Your brain ‘listens’ differently when you’re in a bad mood

How does mood influence the way you process language?  Researchers have been studying that lately. It turns out that when you communicate, your emotions greatly affect how you understand and interpret words. In fact, your mood has a notable impact on the brain processes involved in language processing?

For example, when you are in a bad mood, you can more easily pick out mistakes in what you read. Your brain can process both your mood and language. Your brain helps you to interact with these two things. When you are in a bad mood, you look more closely at what people say, instead of just relying on what you already know.

This could be because your brain is looking for negative information and mistakes. Or it could be because your attention span is shorter. In either case, being in a bad mood can help you detect errors more quickly. This is especially useful for job interviews and other high-stakes situations where it’s important to notice mistakes before they become costly. Bad moods also have their benefits when editing documents or proofreading because you are more likely to catch typos or other errors.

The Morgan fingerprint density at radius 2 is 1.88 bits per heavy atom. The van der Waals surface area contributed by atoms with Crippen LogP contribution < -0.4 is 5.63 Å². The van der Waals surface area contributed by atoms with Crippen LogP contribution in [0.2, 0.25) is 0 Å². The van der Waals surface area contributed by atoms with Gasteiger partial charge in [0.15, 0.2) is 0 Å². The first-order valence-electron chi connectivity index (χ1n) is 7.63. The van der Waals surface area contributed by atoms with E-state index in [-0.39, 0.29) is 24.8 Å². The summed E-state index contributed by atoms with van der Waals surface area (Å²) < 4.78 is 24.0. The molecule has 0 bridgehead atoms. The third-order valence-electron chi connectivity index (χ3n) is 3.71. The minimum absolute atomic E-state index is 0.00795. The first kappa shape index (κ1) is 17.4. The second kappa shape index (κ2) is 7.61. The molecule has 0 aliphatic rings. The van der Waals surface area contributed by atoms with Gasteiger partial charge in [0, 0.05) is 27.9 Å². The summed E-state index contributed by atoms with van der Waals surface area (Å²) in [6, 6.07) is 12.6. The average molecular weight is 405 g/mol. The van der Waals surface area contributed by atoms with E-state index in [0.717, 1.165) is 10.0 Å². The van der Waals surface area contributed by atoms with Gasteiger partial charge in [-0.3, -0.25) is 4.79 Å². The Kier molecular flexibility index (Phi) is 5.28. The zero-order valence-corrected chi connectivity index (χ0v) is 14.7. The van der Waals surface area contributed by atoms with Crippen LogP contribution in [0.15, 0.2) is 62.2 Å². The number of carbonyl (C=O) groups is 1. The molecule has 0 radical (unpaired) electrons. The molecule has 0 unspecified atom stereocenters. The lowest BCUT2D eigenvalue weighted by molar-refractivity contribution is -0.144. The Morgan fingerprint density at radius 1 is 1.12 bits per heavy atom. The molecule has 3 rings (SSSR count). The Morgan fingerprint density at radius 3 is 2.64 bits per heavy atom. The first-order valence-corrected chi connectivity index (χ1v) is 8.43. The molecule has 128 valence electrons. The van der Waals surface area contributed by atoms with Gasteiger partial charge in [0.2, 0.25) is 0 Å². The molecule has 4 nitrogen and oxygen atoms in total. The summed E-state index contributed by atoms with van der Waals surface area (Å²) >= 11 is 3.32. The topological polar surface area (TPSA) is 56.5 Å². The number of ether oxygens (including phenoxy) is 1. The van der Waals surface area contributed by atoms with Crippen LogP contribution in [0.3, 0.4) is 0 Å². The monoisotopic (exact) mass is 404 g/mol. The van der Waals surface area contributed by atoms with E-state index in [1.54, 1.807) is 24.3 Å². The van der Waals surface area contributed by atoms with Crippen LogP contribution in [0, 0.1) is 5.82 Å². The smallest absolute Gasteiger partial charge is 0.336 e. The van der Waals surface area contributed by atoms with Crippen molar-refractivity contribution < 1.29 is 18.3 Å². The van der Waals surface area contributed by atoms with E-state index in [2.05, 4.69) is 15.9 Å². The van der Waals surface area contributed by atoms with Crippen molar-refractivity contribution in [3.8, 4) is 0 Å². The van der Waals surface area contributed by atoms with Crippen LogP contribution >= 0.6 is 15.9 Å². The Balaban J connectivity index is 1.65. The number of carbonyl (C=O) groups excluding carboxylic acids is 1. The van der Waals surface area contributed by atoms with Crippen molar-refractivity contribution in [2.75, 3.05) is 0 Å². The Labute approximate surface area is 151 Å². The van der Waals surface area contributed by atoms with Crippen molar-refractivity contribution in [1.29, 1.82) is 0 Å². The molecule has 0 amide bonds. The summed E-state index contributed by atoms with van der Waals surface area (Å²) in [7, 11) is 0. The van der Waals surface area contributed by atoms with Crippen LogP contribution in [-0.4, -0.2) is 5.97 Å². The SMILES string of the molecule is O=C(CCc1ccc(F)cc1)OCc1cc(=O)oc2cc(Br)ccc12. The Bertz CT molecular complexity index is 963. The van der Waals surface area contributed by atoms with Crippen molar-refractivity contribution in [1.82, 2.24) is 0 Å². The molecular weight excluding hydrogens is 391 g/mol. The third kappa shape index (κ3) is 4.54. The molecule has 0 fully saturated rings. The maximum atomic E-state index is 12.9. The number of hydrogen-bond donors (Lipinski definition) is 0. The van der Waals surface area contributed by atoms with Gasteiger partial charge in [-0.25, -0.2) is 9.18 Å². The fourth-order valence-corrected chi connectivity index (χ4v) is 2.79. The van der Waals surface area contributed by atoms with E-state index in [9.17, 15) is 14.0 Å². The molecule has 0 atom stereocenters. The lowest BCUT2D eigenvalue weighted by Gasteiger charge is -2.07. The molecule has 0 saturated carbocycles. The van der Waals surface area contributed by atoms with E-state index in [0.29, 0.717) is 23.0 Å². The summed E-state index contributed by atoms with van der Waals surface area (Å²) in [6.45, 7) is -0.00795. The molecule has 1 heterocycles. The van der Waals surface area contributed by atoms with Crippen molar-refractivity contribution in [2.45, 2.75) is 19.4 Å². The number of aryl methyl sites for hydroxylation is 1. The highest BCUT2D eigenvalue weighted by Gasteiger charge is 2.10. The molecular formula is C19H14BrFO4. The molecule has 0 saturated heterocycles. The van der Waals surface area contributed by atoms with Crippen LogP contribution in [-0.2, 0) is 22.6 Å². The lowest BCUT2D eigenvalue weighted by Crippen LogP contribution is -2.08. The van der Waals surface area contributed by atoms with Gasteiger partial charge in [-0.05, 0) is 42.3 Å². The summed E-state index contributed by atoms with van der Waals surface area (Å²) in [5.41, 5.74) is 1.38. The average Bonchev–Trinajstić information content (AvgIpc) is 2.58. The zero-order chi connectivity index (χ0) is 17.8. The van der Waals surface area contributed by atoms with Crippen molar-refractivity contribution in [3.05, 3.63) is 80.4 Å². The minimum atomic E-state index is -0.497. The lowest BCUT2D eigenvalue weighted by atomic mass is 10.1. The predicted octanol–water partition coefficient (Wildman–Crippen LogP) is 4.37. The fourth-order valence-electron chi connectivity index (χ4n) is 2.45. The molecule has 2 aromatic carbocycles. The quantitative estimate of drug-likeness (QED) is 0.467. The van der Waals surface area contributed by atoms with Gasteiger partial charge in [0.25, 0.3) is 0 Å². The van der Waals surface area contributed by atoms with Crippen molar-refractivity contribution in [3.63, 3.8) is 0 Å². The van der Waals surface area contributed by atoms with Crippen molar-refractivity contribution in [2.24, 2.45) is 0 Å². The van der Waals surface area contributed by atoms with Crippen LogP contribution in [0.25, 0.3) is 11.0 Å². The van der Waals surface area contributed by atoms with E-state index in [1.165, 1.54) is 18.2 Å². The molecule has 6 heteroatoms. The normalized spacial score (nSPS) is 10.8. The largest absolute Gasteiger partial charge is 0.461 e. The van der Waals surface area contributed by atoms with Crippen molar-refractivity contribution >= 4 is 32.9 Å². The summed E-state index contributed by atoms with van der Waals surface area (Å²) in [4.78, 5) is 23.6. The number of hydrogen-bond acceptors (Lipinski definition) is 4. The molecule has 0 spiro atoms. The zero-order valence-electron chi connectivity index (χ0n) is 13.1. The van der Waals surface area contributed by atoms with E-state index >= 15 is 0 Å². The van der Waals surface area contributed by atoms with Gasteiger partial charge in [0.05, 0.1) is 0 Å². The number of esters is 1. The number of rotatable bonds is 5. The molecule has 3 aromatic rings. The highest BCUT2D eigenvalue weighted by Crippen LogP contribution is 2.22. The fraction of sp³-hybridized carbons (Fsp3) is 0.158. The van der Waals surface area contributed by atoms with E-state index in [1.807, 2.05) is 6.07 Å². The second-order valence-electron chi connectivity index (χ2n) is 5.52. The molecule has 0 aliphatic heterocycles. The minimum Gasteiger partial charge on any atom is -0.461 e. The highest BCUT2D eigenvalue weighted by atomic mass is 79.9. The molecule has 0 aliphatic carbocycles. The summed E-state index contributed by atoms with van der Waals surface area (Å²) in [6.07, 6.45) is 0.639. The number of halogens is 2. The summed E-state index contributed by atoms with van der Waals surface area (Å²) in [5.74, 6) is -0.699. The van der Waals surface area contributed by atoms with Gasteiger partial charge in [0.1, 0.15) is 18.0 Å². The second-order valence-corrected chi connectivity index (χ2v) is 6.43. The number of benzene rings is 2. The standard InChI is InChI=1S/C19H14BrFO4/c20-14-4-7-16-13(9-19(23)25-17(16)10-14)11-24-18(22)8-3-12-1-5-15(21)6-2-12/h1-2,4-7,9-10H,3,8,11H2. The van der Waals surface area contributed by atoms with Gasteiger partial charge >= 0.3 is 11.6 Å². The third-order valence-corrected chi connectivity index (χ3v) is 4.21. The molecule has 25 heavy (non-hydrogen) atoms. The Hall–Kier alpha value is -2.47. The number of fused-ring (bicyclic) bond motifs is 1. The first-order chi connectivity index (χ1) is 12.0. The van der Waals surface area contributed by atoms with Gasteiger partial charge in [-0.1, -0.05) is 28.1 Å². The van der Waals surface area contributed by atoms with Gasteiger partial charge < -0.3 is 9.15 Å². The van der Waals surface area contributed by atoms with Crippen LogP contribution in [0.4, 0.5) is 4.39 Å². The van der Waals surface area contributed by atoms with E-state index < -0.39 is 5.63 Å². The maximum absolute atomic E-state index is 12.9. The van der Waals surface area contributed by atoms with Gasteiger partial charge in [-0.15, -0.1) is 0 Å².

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This means that it is important for you recognise you team’s emotional states and use this information to your advantage. Bad moods can help people stay alert and detect mistakes more quickly,  but it is important to remember that people are more productive when they are in positive states.

You can read the original article here.

This article summary was created by Eleanor Shakiba

Eleanor is a leadership trainer, success coach and people skills expert. She helps managers and business owners build thriving teams and organisations, using tools from Positive Psychology. She's trained more than 60,000 people during her career as a corporate trainer and professional development consultant. Her mission is inspiring talented people to become leaders who make a difference.